Thursday, January 10, 2013
Posted by D. Daniel Sokol
Mel Marquis European University Institute; University of Verona asks American Influences on EEC Competition Law: Two Paths, How Much Dependence?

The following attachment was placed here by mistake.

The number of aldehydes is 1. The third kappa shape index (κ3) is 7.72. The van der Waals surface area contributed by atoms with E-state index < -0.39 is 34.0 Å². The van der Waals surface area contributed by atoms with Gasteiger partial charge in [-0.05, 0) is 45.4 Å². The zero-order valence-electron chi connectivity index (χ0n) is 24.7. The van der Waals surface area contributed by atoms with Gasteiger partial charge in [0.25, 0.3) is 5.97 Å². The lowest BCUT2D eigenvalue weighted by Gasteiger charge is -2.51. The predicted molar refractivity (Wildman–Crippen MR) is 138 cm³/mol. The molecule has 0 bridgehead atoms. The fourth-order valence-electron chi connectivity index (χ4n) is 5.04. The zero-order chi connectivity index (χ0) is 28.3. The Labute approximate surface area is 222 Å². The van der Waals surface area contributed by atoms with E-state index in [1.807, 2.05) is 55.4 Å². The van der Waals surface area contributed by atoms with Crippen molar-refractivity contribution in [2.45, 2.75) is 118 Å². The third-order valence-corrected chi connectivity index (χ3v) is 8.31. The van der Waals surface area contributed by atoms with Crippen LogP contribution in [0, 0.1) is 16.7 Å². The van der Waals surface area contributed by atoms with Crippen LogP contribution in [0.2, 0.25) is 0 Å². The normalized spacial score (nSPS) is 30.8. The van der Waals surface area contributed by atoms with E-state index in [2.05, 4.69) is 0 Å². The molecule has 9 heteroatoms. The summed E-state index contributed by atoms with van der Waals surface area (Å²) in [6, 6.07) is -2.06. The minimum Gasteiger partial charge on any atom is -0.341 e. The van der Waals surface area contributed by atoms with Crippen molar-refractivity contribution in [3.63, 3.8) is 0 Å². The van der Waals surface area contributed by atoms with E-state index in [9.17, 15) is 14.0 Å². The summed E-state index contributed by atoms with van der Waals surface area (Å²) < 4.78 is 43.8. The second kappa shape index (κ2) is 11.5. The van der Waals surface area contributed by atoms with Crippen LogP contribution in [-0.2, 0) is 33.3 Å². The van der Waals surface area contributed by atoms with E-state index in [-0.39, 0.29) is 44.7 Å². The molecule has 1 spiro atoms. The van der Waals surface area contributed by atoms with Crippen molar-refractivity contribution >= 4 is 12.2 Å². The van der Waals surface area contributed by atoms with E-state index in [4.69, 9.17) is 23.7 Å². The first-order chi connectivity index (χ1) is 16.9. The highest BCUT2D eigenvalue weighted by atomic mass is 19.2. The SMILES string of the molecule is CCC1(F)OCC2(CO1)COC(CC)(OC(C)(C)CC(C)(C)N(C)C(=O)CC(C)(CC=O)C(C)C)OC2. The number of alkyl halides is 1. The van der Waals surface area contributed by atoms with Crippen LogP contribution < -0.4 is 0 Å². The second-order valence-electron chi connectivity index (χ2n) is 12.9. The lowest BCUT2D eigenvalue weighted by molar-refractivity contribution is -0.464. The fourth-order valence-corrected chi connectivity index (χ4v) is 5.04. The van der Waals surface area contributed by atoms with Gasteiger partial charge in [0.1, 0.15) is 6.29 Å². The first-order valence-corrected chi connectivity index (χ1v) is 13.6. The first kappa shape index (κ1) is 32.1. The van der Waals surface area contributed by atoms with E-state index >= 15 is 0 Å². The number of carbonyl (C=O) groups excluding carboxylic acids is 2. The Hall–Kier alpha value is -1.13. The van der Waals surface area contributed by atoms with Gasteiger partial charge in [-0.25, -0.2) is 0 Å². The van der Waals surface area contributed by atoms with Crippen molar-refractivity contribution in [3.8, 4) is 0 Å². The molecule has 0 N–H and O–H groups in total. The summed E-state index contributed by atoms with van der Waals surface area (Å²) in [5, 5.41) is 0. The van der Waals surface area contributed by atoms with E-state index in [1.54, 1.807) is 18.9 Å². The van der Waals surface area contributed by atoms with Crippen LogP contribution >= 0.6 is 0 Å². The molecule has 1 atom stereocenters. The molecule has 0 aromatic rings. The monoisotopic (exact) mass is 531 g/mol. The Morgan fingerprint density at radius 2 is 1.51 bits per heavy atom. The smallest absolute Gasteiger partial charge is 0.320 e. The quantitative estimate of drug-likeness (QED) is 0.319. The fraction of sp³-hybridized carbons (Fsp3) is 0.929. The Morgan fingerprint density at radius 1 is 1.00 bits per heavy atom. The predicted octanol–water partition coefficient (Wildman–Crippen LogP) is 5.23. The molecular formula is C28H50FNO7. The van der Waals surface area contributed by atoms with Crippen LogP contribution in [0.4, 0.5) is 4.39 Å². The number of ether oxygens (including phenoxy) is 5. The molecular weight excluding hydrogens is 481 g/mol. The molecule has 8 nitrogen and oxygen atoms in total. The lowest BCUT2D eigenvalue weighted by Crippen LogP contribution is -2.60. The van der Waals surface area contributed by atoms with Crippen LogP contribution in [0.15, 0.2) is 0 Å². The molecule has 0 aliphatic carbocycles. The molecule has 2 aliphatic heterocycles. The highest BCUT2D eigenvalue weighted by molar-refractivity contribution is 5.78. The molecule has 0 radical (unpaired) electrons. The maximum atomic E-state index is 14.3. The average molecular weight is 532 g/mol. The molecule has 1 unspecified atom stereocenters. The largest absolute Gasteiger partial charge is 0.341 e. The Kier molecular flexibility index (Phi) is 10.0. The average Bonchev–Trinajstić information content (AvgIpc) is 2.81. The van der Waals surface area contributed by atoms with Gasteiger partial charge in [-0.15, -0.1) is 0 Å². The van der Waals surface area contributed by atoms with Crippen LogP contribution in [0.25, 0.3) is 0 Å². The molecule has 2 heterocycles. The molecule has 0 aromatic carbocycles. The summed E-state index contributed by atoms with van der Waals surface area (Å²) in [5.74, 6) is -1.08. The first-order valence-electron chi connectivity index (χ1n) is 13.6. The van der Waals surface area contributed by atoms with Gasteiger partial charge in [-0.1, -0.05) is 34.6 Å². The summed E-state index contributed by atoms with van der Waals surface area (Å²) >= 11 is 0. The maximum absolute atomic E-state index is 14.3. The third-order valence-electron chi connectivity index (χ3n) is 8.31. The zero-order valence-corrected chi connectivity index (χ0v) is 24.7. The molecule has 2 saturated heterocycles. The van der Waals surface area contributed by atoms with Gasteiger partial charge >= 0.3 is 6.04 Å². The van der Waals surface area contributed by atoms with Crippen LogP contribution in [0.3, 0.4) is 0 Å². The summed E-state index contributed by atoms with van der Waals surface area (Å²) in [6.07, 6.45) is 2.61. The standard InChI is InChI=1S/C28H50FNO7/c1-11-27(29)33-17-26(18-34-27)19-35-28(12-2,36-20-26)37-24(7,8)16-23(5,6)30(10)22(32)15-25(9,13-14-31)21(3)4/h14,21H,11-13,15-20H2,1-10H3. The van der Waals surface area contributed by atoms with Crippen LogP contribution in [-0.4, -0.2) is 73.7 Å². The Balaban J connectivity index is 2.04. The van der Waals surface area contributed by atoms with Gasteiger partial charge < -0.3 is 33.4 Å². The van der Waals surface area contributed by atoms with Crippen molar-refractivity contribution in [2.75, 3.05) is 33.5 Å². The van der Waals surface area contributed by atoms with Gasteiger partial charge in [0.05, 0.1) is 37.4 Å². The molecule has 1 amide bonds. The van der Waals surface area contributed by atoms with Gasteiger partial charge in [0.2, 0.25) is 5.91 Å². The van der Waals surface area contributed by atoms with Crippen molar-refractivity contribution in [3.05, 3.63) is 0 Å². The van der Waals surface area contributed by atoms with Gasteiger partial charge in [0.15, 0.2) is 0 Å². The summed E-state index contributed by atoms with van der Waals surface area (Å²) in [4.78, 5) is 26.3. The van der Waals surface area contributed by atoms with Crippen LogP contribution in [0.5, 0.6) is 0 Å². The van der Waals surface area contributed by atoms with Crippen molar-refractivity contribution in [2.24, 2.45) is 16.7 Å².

ABSTRACT: Using historical and legal analysis, the authors investigate indicia of influence exerted by the US antitrust tradition on the early decades of the European experience with competition law and policy. With regard to policy discourse, the authors find essentially continuous transatlantic interaction and dialogue throughout the 1960s and 1970s. By contrast, EEC law as interpreted by the European Court of Justice appears to have developed along a more distinct trajectory. The US approach to monopolization did seem to influence intellectual constructions on Article 86 of the EEC Treaty. But within the Court of Justice the 'reception' of US-born ideas and their transposition in the context of Article 86 was not a direct but an indirect process. While the relative indifference of the Court in the relevant period is rather remarkable in light of the already-vast antitrust experience of the US, it is suggested that the reasons for the Court's approach are linked to an identity-building imperative and to the distinctive functions assigned to the law of the EEC and to its judges.